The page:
This may seem like a dream, but I'm going to say something nice about bureaucracy.
[Editor's note: Roll the crash cart. Byko's off his meds.]
As a cisgender white male, I get first dibs on everything, but ignore anything to do with my health, such as Medicare.
I read in the paper that I should have received my new Medicare ID card because they have been mailed out to all Pennsylvanians. I live in Pennsylvania, but did not get my card. My colleague Erin Arvedlund reported what to do: Call Medicare.
Call a bureaucracy? That's going to help?
You know what to expect. You dial the toll-free number and a robotic voice tells you they're receiving an unusually high volume of calls right now, so you can call back later or wait 45 minutes.
But that's not my experience.
The robotic voice tells me there will be a five-minute wait. Before the five minutes expires, Velma sweetly introduces herself and asks how she can help me.
I haven't received my new card, I tell her. She asks me the usual — name, date of birth, body-fat percentage — and says, yes, I should have received it. Just an oversight. No, she says, she doesn't know why I was missed. She says thousands were, but she will process me and I will have it in a mere four weeks.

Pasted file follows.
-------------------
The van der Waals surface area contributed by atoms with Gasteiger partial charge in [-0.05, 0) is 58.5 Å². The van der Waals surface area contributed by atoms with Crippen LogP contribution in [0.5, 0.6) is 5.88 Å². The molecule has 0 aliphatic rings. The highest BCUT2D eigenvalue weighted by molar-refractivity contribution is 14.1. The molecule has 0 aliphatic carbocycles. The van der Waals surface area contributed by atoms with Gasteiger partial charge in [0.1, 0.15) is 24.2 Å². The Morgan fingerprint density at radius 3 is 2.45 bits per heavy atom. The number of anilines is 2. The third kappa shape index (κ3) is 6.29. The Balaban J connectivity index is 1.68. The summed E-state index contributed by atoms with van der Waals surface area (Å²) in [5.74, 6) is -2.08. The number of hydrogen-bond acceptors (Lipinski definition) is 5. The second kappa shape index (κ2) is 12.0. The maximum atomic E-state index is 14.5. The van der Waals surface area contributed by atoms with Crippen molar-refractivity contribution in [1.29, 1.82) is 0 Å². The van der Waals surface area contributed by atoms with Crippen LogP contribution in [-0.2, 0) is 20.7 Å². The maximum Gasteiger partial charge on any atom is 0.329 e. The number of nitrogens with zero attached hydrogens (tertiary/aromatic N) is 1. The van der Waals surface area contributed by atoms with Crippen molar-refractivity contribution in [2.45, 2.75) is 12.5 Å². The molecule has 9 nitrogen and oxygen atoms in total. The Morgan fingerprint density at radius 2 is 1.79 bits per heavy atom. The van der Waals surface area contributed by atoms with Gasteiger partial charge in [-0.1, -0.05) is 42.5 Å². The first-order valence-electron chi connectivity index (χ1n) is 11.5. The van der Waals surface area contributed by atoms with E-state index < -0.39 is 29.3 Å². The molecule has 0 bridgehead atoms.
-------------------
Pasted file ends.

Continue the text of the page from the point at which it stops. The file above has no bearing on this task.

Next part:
So easy and courteous — from a bureaucrat.
That reminds me of signing up for Social Security and bringing my passport to use for ID:
"That's not good enough," says Steve, the smiling clerk.
"It was good enough to get me into Tajikistan."
Social Security accepts only a birth certificate with a raised seal, Steve tells me. (Times have changed. Now you can register online.)
Steve says I don't have to come back to the office. Mail it to me, he says, and I'll process your forms and mail the birth certificate back to you.
That's nice, but, I say, "my birth certificate is the only thing the government will accept, and you expect me to put it in the mail? Do I look like I fell off the turnip truck?"
He tells me to bring it whenever I want and he will wave me to the front of the line so I won't have to wait. And he does, smiling the whole time.
I'm treated with dignity — in a bureaucracy.
That brings me to the dreaded DVS, PennDot Driver & Vehicle Services — what used to be called the DMV. I need a new license photo and use the office on Eighth Street near Arch. Over the doorway, I think, are the words "Abandon All Hope, Ye Who Enter Here."
I enter, take a number (no, not 666), and a seat. I am called in less than 10 minutes. Surprise No. 1.
The clerk smiles and welcomes me. Surprise No. 2.
He takes my picture and says, "If you don't like it, I'll take another one." Surprise No. 3.
Let's recap: Medicare, Social Security, DVS. All pleasant, professional, courteous.